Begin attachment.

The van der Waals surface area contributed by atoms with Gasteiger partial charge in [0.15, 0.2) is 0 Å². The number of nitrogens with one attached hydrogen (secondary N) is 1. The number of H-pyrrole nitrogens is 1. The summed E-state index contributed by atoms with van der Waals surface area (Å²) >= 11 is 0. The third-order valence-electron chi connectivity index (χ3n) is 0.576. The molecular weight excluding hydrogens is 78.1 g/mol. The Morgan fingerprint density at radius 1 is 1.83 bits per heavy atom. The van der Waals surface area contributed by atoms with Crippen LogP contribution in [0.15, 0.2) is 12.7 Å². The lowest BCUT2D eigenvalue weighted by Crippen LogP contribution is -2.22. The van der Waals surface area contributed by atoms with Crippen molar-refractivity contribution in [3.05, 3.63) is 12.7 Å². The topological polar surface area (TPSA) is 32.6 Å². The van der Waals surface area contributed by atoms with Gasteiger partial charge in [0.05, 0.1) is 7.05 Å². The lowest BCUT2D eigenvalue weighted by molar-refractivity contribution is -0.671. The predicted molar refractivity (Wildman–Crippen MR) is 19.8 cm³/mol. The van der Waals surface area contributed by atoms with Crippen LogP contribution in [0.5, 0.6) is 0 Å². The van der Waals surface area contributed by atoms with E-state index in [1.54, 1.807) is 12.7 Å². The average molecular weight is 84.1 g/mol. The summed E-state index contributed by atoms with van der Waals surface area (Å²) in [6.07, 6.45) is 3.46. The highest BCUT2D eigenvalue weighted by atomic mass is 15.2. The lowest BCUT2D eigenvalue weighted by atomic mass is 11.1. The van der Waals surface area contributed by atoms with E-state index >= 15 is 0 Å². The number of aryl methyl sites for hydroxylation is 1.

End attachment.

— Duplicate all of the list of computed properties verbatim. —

The van der Waals surface area contributed by atoms with Gasteiger partial charge in [0.15, 0.2) is 0 Å². The number of nitrogens with one attached hydrogen (secondary N) is 1. The number of H-pyrrole nitrogens is 1. The summed E-state index contributed by atoms with van der Waals surface area (Å²) >= 11 is 0. The third-order valence-electron chi connectivity index (χ3n) is 0.576. The molecular weight excluding hydrogens is 78.1 g/mol. The Morgan fingerprint density at radius 1 is 1.83 bits per heavy atom. The van der Waals surface area contributed by atoms with Crippen LogP contribution in [0.15, 0.2) is 12.7 Å². The lowest BCUT2D eigenvalue weighted by Crippen LogP contribution is -2.22. The van der Waals surface area contributed by atoms with Crippen molar-refractivity contribution in [3.05, 3.63) is 12.7 Å². The topological polar surface area (TPSA) is 32.6 Å². The van der Waals surface area contributed by atoms with Gasteiger partial charge in [0.05, 0.1) is 7.05 Å². The lowest BCUT2D eigenvalue weighted by molar-refractivity contribution is -0.671. The predicted molar refractivity (Wildman–Crippen MR) is 19.8 cm³/mol. The van der Waals surface area contributed by atoms with Crippen LogP contribution in [0.5, 0.6) is 0 Å². The van der Waals surface area contributed by atoms with E-state index in [1.54, 1.807) is 12.7 Å². The average molecular weight is 84.1 g/mol. The summed E-state index contributed by atoms with van der Waals surface area (Å²) in [6.07, 6.45) is 3.46. The highest BCUT2D eigenvalue weighted by atomic mass is 15.2. The lowest BCUT2D eigenvalue weighted by atomic mass is 11.1. The van der Waals surface area contributed by atoms with E-state index >= 15 is 0 Å². The number of aryl methyl sites for hydroxylation is 1.